The California Public Utilities Commission held a hearing in San Francisco today to listen to opinions for and against an initiative that would require local governments to obtain the approval of two-thirds of voters before providing a public electricity service program.
Proposition 16, which is on the ballot in the June 8 statewide election, is supported by PG&E, which sent senior vice president Nancy McFadden to today’s hearing at the CPUC Auditorium on Van Ness Avenue.
McFadden said the company is backing the initiative because it “simply stands for the principle that voters should decide,” rather than city councils or boards of supervisors, whether to opt out of PG&E and other investor-owned utilities and establish local public electricity programs.
Former San Francisco Mayor Willie Brown also spoke in favor of Proposition 16, saying “the business of trying to do infrastructure … requires public participation.”
However, opponents of the initiative said it would have the opposite effect, stifling the democratic process rather than making it more transparent.
San Francisco Supervisor Ross Mirkarimi, who spoke at the meeting as well as a rally held beforehand by opponents of Proposition 16, said PG&E is “not just trying to go around democracy, but trying to take democracy on and then subvert it.”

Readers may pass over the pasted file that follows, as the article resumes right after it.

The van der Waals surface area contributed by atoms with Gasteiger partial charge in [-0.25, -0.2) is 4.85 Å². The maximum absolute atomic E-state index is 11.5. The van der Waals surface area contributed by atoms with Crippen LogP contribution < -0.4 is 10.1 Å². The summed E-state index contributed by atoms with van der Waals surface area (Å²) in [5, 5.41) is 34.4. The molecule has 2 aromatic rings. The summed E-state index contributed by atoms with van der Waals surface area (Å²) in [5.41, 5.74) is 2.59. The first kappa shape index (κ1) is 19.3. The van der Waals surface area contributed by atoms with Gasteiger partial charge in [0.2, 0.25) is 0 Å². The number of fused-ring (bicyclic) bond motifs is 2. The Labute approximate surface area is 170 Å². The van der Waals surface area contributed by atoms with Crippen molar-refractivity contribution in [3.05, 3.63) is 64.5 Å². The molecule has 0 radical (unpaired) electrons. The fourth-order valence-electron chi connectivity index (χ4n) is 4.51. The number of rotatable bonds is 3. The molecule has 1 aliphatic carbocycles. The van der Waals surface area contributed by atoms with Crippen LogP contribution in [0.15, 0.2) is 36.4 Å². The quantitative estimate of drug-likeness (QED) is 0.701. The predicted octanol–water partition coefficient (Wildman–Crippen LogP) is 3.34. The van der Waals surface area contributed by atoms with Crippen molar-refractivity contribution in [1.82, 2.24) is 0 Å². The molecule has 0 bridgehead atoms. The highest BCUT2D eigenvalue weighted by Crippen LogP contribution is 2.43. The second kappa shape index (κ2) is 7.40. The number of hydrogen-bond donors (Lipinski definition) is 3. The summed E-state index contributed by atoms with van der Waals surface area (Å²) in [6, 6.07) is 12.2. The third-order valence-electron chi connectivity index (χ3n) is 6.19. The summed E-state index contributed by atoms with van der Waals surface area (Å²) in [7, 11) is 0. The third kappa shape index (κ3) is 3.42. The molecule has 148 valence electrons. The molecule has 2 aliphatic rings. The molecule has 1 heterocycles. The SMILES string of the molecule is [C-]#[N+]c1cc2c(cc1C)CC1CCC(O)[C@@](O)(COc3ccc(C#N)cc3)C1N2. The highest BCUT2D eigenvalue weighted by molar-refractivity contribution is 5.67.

Mirkarimi said the purpose of the initiative is to “kill all competition” between PG&E and publicly owned utilities, as well as “making it so the state Constitution will basically have a place for PG&E in it.”
Mirkarimi is one of the San Francisco city officials working on CleanPowerSF, a community choice aggregation program that would give the city the authority to purchase their own electric supply rather than depend on the sources selected by PG&E or other private companies.
Shawn Marshall, vice chair of the Marin Energy Authority, said “this is the worst kind of ballot box abuse I’ve seen in years.”
Marshall is part of a group of Marin County cities and towns that in December 2008 established the MEA, another community choice aggregation program similar to the one being proposed by San Francisco. Service could begin in the MEA’s eight partner cities as soon as May 7, she said.
Marshall said among the weaknesses of the initiative was its requirement of a two-thirds vote by the local communities, since “we don’t have to look further than the state Legislature to see problems” with needing that level of approval.
State budget proposals have frequently been tied up in the Legislature in recent years, with many experts blaming the two-thirds rule for the stalemates.
No action was taken by the commission at today’s meeting. The CPUC has yet to officially endorse or oppose the initiative, but commission President Michael Peevey, one of three commissioners at the meeting, said he agreed with one of the opinions of the Proposition 16 opponents.
“Philosophically, I have a problem with a two-thirds vote in any capacity,” Peevey said.
“That means 33 percent plus one is the effective majority.”
The initiative will need just majority approval in the June 8 election to go into law.